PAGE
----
- Intro – introducing the musical idea.
- Breakdown – drums are dropped out to create anticipation
- Build-up – the energy is ramped up using risers and drums
- Drop – the height of the song. This is the musical hook and the part that gets everyone dancing
When breaking up a song into its parts we often use letters to signify the different ideas. In EDM the most common structure would be ABAB. The A section would include the intro, breakdown and build-up. The B section would be the drop. This AB usually repeats with some small variations for interest.
Another form would be ABCB. The C section could be an entirely new idea that fits the song or just an extended variation of the A section.
Each genre within the umbrella of EDM has a variation of this basic song structure. The sections are not hard to distinguish. All you need to do is listen to many songs within a certain genre, mark out the sections and use this as a template for your own productions. Remember templates are guides. Feel free to break out of the box when you need to.
Mixing EDM is fundamentally no different than any other genre of music. However, there are a few things that are unique to electronic music. We mentioned earlier that you need to define your bass sound by high-passing all sounds that aren’t your bass. Also, we talked about sidechaining your bass and kick.
Sidechaining can be used on your synths to your kick for effect. You can give your song a real pumping effect by utilizing this technique.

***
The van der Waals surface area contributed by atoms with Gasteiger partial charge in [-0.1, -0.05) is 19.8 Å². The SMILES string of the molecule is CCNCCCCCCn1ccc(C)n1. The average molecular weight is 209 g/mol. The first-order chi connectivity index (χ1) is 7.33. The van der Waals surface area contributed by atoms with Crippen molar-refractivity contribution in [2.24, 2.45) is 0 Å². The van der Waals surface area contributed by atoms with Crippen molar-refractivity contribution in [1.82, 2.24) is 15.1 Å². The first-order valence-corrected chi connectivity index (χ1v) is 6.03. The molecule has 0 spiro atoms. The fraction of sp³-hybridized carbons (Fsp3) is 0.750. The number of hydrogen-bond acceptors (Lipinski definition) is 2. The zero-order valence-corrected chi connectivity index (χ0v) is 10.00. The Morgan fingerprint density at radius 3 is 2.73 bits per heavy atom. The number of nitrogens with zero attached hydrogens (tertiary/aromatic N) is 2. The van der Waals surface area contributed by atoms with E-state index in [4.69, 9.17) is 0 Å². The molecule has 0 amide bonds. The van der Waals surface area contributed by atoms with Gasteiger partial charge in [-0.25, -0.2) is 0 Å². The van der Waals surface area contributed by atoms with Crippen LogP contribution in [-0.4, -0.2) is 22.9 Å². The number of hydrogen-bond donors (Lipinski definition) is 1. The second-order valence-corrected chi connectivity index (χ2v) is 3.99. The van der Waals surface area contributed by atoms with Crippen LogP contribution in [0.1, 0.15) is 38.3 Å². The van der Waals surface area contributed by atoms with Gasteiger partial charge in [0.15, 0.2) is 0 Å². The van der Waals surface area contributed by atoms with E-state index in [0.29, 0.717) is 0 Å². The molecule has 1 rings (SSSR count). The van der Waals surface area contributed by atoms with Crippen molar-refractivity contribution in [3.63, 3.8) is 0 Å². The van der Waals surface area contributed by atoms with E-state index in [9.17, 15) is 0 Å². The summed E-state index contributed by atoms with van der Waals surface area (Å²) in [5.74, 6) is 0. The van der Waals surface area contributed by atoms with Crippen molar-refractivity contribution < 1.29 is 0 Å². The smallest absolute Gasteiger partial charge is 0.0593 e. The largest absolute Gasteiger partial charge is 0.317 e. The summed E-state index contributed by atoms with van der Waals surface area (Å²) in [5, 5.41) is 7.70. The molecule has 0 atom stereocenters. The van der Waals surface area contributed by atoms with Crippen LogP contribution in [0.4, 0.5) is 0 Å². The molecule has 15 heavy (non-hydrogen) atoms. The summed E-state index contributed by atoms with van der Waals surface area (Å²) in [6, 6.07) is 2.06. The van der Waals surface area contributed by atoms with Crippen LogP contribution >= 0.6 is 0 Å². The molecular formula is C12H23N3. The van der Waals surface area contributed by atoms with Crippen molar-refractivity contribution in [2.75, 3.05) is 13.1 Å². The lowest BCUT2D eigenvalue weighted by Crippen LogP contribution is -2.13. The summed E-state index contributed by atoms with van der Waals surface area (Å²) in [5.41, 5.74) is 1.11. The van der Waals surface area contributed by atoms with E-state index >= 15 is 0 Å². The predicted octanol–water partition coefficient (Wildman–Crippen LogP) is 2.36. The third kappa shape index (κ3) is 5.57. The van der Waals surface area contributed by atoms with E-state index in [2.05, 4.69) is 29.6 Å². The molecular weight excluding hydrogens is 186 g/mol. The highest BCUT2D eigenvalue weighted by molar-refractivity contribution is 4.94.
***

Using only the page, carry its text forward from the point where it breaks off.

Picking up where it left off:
You can also use compression to glue certain parts together. For example, if you are using multiple synths layered together to get a fat sound, you can use a compressor to glue these sounds together to sound like they are one. Another example is to use it on your bass bus to glue your top and sub basses together.
Try using saturation to give your virtual instruments some depth and life. Use your ear and beware of going too far with this.
Watch this video for an in depth look at mixing electronic music from JC Concato.
When you are ready for exporting your song, it is a good idea to get it mastered. Mastering will, among other things, get the song to commercial volume levels. If you don’t have the money for mastering with a professional there are many online alternatives that will get your song to commercial volume levels.
What to Do Next?
Begin writing your first song. With everything at your fingertips now it’s time to start creating. Remember that these are guides and the sky is the limit to what you can create.
Experiment, create, rinse and repeat. If you are still wondering what this whole world of Music Production is all about, then read our guide Music Production: 6 Stages in the Life of a Song.